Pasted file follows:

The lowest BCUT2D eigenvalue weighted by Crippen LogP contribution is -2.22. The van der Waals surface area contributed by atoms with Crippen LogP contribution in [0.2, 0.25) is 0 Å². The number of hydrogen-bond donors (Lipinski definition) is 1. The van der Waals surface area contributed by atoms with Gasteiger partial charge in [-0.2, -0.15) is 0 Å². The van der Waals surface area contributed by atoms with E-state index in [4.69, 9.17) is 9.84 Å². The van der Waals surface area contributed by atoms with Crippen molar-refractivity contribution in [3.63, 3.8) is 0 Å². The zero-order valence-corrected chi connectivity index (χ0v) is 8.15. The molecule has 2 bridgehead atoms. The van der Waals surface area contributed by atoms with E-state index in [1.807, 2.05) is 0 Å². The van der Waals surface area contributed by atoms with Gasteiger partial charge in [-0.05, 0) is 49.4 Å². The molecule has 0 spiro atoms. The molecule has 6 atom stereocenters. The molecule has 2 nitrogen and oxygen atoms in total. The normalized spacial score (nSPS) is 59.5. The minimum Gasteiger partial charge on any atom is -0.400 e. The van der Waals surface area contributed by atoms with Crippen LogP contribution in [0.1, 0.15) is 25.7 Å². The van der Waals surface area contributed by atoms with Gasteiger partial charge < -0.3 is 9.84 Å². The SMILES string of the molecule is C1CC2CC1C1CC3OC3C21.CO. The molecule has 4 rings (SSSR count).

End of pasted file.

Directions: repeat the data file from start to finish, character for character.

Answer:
The lowest BCUT2D eigenvalue weighted by Crippen LogP contribution is -2.22. The van der Waals surface area contributed by atoms with Crippen LogP contribution in [0.2, 0.25) is 0 Å². The number of hydrogen-bond donors (Lipinski definition) is 1. The van der Waals surface area contributed by atoms with Gasteiger partial charge in [-0.2, -0.15) is 0 Å². The van der Waals surface area contributed by atoms with E-state index in [4.69, 9.17) is 9.84 Å². The van der Waals surface area contributed by atoms with Crippen molar-refractivity contribution in [3.63, 3.8) is 0 Å². The zero-order valence-corrected chi connectivity index (χ0v) is 8.15. The molecule has 2 bridgehead atoms. The van der Waals surface area contributed by atoms with E-state index in [1.807, 2.05) is 0 Å². The van der Waals surface area contributed by atoms with Gasteiger partial charge in [-0.05, 0) is 49.4 Å². The molecule has 0 spiro atoms. The molecule has 6 atom stereocenters. The molecule has 2 nitrogen and oxygen atoms in total. The normalized spacial score (nSPS) is 59.5. The minimum Gasteiger partial charge on any atom is -0.400 e. The van der Waals surface area contributed by atoms with Crippen LogP contribution in [0.1, 0.15) is 25.7 Å². The van der Waals surface area contributed by atoms with Gasteiger partial charge < -0.3 is 9.84 Å². The SMILES string of the molecule is C1CC2CC1C1CC3OC3C21.CO. The molecule has 4 rings (SSSR count).